Today, Minneapolis-based activists Carrie Feldman and Scott DeMuth refused to testify in front of a grand jury in Davenport, Iowa, and were found to be in contempt of court. They were immediately handcuffed and hauled off by U.S. Marshalls. According to District Judge John Jarvey, who presided over the contempt hearings, both will remain incarcerated until they agree to testify. The state can lock them up for the duration of the grand jury–another 11 months.
For reasons all too familiar and valid to anyone who has followed the escalation of Green Scare repression, both Carrie and Scott refused to cooperate with the grand jury by providing information about themselves and their comrades. We stand in solidarity with them for refusing to be complicit in their own persecution. We will stand with them every day until they are free.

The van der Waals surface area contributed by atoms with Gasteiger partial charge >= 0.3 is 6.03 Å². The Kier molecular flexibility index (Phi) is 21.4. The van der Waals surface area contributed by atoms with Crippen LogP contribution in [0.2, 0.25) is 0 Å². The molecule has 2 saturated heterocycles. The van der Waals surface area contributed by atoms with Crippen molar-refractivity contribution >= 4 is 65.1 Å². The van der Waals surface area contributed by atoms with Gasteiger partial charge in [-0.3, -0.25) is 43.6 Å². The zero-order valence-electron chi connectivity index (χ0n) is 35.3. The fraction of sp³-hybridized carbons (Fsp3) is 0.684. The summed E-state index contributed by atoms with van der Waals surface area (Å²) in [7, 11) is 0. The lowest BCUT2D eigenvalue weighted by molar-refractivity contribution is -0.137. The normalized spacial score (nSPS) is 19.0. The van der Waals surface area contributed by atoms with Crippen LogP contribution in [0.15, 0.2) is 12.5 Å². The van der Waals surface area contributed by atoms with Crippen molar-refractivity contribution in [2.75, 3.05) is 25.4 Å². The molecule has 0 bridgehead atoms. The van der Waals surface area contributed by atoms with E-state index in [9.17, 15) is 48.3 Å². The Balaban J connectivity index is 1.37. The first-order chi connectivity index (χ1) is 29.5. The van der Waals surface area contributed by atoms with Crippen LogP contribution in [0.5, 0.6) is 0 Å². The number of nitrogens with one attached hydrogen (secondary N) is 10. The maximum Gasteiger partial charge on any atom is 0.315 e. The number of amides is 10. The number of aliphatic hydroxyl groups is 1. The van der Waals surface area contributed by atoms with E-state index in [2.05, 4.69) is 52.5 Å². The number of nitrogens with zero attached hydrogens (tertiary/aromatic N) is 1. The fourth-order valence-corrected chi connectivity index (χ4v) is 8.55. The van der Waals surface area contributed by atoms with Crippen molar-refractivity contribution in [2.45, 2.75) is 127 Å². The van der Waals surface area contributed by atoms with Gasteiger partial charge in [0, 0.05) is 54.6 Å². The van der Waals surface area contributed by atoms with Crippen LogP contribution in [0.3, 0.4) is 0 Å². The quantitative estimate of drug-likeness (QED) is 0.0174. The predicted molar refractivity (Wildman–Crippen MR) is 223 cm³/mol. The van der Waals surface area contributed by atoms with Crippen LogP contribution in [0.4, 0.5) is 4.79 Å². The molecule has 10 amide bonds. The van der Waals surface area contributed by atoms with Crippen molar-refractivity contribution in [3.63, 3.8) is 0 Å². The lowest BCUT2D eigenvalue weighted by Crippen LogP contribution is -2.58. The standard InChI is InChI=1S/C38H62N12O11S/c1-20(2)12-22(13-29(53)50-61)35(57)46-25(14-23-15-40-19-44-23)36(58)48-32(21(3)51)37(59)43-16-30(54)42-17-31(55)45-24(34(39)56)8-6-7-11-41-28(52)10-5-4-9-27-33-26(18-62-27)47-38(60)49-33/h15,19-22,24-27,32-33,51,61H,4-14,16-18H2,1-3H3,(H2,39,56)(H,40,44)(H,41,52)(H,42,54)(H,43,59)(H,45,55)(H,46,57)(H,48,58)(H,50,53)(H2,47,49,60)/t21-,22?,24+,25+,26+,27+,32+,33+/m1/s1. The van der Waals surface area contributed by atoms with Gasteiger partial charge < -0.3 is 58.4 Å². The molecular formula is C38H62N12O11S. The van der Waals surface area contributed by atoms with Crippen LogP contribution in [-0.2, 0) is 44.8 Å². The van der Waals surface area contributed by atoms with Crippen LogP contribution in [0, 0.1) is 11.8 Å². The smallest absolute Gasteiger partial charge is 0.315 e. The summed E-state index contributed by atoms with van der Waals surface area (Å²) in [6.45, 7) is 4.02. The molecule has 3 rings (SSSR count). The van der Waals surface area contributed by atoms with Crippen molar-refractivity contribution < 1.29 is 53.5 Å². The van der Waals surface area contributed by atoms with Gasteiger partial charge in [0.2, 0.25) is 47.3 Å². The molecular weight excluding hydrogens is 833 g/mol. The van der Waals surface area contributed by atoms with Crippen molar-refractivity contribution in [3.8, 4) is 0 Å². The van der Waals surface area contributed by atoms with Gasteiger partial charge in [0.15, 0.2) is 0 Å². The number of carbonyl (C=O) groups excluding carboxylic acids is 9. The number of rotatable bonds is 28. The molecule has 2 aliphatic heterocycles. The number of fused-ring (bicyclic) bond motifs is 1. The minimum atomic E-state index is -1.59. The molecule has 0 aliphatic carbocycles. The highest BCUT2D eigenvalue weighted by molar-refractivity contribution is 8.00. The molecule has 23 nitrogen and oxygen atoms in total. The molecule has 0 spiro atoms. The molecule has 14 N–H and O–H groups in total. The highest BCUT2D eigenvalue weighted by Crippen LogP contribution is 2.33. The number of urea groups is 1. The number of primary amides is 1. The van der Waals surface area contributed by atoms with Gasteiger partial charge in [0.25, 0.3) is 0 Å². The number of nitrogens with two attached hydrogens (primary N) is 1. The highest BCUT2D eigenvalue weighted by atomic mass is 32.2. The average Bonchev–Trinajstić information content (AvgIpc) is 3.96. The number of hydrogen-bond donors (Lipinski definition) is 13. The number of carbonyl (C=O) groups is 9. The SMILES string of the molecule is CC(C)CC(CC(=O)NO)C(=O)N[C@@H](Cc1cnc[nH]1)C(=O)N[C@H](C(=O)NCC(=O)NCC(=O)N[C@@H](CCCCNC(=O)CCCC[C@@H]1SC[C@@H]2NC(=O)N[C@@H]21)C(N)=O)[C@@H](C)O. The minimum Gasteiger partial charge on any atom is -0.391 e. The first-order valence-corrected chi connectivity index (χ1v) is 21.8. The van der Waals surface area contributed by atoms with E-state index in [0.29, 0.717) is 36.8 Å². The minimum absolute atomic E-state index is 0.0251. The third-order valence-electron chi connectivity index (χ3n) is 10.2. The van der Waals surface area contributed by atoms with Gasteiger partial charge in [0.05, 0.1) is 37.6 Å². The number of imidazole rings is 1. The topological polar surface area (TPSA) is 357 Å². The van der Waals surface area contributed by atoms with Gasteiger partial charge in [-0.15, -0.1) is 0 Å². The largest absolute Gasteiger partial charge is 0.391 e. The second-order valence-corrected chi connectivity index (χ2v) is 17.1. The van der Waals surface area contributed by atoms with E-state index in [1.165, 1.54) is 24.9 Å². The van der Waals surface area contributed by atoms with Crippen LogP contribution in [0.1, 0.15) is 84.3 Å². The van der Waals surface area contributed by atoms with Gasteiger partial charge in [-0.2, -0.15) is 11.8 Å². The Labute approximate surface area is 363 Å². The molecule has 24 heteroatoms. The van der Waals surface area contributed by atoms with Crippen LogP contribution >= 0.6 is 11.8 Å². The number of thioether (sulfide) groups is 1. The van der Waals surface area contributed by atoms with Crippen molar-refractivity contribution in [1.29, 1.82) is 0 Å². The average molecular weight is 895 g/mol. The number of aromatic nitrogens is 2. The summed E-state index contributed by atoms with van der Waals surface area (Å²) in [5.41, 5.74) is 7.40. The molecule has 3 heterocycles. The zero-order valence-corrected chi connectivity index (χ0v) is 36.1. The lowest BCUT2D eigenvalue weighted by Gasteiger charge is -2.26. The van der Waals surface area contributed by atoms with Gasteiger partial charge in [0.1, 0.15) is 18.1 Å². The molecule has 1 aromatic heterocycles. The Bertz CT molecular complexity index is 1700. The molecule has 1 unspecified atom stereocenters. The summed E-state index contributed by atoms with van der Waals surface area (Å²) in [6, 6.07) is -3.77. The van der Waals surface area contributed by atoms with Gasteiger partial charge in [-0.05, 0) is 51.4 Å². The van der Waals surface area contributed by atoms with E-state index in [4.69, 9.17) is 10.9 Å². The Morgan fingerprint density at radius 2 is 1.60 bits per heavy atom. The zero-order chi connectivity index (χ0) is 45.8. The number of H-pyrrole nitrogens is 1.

While the law does not compel the U.S. Attorney’s Office to disclose the subject of the grand jury investigation, supporters believe that it is likely related to an unsolved Animal Liberation Front action in 2004 at the University of Iowa. At the time, Carrie was only 15 years old and Scott was only 17 years old; both were residents of the Twin Cities.
However, both have more recently been involved in supporting political prisoners, specifically those incarcerated as a result of the government’s targeting of animal-rights and environmental activists. Carrie, Scott, and their communities feel that this support work has now made them targets as well.